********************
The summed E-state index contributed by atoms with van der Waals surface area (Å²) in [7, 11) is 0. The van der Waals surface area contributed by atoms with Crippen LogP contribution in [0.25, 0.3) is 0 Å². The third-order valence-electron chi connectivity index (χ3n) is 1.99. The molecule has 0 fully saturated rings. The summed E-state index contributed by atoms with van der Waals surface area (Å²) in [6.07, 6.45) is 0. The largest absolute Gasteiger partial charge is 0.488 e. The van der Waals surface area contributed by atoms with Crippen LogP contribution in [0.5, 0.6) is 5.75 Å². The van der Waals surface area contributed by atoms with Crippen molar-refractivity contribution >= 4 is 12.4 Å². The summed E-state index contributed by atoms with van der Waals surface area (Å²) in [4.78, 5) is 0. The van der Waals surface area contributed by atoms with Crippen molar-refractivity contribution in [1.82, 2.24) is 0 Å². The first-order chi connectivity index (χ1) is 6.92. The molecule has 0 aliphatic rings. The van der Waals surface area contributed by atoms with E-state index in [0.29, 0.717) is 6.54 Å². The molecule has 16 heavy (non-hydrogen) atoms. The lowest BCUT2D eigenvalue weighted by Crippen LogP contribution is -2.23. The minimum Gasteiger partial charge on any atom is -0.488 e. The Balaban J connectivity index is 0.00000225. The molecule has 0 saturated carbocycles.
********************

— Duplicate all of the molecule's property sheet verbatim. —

The summed E-state index contributed by atoms with van der Waals surface area (Å²) in [7, 11) is 0. The van der Waals surface area contributed by atoms with Crippen LogP contribution in [0.25, 0.3) is 0 Å². The third-order valence-electron chi connectivity index (χ3n) is 1.99. The molecule has 0 fully saturated rings. The summed E-state index contributed by atoms with van der Waals surface area (Å²) in [6.07, 6.45) is 0. The largest absolute Gasteiger partial charge is 0.488 e. The van der Waals surface area contributed by atoms with Crippen LogP contribution in [0.5, 0.6) is 5.75 Å². The van der Waals surface area contributed by atoms with Crippen molar-refractivity contribution >= 4 is 12.4 Å². The summed E-state index contributed by atoms with van der Waals surface area (Å²) in [4.78, 5) is 0. The van der Waals surface area contributed by atoms with Crippen molar-refractivity contribution in [1.82, 2.24) is 0 Å². The first-order chi connectivity index (χ1) is 6.92. The molecule has 0 aliphatic rings. The van der Waals surface area contributed by atoms with E-state index in [0.29, 0.717) is 6.54 Å². The molecule has 16 heavy (non-hydrogen) atoms. The lowest BCUT2D eigenvalue weighted by Crippen LogP contribution is -2.23. The minimum Gasteiger partial charge on any atom is -0.488 e. The Balaban J connectivity index is 0.00000225. The molecule has 0 saturated carbocycles.